\
\
-------------X------ <- New Extended Edge 1
. \
/|\ \
| \
---------O \<- New Extended Edge 2
Edge 1 \ \
\ __ \
\__--/ \
\ \
Edge 2 \ \
\ \

This might make the marge extend out rather far if the angle at a vertex is rather small, but I doubt that will often be much of an issue. Though technically, every extended point should be a circular arc, rather than a 1 or 2 vertex extension. But that's probably overkill in most situations.

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Quote:
Original post by Agony
I suppose if you wanted to keep the same number of vertices, to determine a vertex's new location, extend each of the two edges out the desired amount along each of their respective normals, and then calculate where the new pushed-out edges intersect.


O = Original Vertex
X = New Vertex

\
\
-------------X------ <- New Extended Edge 1
. \
/|\ \
| \
---------O \<- New Extended Edge 2
Edge 1 \ \
\ __ \
\__--/ \
\ \
Edge 2 \ \
\ \

This might make the marge extend out rather far if the angle at a vertex is rather small, but I doubt that will often be much of an issue. Though technically, every extended point should be a circular arc, rather than a 1 or 2 vertex extension. But that's probably overkill in most situations.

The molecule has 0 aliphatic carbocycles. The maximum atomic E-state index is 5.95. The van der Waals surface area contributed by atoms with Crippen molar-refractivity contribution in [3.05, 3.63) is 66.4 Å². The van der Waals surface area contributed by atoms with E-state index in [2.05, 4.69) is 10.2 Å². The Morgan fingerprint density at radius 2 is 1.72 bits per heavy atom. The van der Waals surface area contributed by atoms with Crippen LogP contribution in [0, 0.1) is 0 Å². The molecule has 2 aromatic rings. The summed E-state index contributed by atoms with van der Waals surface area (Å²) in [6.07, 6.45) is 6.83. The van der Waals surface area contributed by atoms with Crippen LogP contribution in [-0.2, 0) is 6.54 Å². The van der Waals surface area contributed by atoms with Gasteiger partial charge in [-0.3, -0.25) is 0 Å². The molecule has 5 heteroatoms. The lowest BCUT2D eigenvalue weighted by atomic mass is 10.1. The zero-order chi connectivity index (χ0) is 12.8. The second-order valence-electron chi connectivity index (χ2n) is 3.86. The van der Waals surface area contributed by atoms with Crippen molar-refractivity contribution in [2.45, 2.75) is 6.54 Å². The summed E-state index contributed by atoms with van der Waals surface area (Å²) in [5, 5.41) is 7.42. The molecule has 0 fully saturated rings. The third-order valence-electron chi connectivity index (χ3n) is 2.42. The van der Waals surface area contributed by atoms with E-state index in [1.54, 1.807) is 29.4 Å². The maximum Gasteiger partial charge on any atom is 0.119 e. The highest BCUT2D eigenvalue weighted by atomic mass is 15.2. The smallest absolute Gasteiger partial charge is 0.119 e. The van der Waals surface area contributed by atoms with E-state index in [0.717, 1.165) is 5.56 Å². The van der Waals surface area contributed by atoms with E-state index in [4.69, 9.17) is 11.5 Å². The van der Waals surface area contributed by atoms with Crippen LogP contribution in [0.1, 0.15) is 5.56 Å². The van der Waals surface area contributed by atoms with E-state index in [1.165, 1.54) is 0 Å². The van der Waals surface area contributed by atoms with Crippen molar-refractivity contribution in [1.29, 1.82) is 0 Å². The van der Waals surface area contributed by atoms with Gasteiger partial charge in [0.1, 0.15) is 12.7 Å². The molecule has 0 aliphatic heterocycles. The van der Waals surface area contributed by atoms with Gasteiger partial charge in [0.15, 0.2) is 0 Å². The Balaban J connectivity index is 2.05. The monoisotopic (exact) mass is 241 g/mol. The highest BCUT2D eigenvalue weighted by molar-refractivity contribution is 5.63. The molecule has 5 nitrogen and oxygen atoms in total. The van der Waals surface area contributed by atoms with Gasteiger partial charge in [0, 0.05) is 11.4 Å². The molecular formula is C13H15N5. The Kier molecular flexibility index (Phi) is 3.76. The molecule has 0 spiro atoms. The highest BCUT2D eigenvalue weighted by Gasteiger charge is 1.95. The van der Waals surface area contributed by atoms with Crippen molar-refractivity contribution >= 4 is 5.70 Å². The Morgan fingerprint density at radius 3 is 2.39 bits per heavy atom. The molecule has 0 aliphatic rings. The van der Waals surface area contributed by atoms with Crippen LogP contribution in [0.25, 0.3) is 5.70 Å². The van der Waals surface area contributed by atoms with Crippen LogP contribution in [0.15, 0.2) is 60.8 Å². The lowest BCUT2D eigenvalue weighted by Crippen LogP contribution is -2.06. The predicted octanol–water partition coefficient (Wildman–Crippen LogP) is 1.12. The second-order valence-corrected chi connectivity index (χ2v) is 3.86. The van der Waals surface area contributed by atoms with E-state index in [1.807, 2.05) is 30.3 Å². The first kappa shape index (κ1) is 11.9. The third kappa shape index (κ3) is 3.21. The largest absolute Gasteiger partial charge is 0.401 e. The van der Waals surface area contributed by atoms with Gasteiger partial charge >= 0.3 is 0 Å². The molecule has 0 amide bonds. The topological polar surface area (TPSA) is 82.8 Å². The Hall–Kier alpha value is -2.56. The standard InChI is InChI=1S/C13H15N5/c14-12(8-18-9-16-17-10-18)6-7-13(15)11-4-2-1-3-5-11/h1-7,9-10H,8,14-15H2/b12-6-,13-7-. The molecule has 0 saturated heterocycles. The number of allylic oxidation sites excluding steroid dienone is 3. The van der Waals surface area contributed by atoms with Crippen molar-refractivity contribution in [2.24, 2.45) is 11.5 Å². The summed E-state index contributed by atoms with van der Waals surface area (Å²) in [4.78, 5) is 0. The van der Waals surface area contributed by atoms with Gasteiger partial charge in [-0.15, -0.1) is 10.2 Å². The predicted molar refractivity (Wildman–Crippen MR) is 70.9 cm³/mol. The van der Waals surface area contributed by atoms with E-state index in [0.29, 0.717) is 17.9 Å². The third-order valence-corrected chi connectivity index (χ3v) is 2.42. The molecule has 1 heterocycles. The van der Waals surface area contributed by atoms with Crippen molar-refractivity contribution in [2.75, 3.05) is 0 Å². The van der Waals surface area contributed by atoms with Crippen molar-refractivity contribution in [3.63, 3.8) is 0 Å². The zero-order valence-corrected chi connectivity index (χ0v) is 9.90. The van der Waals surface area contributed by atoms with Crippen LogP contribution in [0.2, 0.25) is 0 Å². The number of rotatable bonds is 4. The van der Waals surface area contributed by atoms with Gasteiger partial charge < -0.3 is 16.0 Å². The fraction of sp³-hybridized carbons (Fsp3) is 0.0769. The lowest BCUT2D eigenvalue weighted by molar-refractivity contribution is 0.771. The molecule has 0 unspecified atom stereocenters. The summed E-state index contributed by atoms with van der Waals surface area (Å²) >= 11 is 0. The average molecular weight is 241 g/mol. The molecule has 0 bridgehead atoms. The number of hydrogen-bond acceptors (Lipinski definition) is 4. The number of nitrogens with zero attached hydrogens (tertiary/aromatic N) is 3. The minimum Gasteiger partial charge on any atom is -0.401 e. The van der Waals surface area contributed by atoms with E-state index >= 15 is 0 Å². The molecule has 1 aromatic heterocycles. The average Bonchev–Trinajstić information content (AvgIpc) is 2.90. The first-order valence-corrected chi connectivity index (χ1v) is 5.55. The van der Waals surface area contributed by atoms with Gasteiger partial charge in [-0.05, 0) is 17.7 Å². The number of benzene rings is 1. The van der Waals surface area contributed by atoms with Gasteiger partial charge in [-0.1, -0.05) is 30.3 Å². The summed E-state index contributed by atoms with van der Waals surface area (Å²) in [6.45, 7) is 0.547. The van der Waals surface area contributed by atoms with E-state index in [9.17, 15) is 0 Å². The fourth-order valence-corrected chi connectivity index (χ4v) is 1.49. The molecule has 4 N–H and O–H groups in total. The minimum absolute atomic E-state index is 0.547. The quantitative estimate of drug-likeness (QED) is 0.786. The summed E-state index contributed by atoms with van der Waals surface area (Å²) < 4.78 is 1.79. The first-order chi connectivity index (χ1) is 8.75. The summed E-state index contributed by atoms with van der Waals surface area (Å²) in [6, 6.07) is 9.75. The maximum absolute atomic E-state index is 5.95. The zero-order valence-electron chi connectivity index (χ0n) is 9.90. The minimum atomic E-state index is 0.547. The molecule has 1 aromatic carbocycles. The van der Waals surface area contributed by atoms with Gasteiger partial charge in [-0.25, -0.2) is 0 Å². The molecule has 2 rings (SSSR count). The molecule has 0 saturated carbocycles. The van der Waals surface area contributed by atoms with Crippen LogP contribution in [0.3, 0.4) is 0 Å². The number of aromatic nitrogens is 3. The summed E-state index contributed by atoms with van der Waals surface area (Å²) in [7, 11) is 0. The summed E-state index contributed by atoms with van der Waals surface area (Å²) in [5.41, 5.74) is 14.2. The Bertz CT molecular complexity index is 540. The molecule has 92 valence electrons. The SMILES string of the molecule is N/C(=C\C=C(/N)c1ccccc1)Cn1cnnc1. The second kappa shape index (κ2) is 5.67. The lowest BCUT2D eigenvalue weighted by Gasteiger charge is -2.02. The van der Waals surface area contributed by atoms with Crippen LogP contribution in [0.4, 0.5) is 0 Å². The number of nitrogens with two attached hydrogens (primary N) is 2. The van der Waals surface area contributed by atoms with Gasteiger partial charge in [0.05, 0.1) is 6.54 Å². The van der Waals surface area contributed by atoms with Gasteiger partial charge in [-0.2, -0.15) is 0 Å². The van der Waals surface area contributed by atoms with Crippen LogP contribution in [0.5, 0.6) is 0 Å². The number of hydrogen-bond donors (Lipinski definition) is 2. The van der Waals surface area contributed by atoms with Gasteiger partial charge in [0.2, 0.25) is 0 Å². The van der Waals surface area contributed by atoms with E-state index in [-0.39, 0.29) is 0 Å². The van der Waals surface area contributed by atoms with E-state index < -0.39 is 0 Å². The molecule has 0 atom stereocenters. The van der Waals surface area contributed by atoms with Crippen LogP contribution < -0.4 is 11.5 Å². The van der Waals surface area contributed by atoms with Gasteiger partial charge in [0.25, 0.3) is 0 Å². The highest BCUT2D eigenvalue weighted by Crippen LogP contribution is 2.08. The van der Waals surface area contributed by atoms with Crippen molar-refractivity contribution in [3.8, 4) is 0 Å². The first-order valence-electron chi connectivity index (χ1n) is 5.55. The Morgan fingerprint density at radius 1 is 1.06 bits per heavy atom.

nice ASCII art ;)
I´ve got a simpler proposal. It should work, too, however I´ve not completely thought it through:
It should suffice to add the normals of the two edges together, normalize the result and multiply that with the margin you want to have. Add that to your old vertex (O in Agony´s pic) and you should have the new vertex (X in Agony´s pic).
So all in all this should work:

Vector m = Margin * Normalize( Normal(Edge1) + Normal(Edge2) );
X = O + m;